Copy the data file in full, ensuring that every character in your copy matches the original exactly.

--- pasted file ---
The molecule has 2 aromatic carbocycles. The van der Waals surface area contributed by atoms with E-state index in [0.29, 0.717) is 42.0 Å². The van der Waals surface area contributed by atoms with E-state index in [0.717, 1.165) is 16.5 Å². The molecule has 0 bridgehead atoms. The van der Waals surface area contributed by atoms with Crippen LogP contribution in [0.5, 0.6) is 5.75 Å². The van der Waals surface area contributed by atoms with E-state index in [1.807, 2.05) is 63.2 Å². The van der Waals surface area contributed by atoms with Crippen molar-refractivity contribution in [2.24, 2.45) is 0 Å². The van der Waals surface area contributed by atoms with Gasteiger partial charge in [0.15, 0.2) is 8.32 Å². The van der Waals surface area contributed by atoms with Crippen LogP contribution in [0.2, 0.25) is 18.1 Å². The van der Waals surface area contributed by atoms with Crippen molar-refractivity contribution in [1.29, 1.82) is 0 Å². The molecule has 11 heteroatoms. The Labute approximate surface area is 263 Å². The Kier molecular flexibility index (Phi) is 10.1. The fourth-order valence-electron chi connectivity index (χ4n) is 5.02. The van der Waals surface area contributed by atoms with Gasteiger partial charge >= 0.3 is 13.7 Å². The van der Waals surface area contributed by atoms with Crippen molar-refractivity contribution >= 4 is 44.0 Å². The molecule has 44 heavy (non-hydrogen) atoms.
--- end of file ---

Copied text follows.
The molecule has 2 aromatic carbocycles. The van der Waals surface area contributed by atoms with E-state index in [0.29, 0.717) is 42.0 Å². The van der Waals surface area contributed by atoms with E-state index in [0.717, 1.165) is 16.5 Å². The molecule has 0 bridgehead atoms. The van der Waals surface area contributed by atoms with Crippen LogP contribution in [0.5, 0.6) is 5.75 Å². The van der Waals surface area contributed by atoms with E-state index in [1.807, 2.05) is 63.2 Å². The van der Waals surface area contributed by atoms with Crippen molar-refractivity contribution in [2.24, 2.45) is 0 Å². The van der Waals surface area contributed by atoms with Gasteiger partial charge in [0.15, 0.2) is 8.32 Å². The van der Waals surface area contributed by atoms with Crippen LogP contribution in [0.2, 0.25) is 18.1 Å². The van der Waals surface area contributed by atoms with Crippen molar-refractivity contribution in [1.29, 1.82) is 0 Å². The molecule has 11 heteroatoms. The Labute approximate surface area is 263 Å². The Kier molecular flexibility index (Phi) is 10.1. The fourth-order valence-electron chi connectivity index (χ4n) is 5.02. The van der Waals surface area contributed by atoms with Gasteiger partial charge >= 0.3 is 13.7 Å². The van der Waals surface area contributed by atoms with Crippen molar-refractivity contribution >= 4 is 44.0 Å². The molecule has 44 heavy (non-hydrogen) atoms.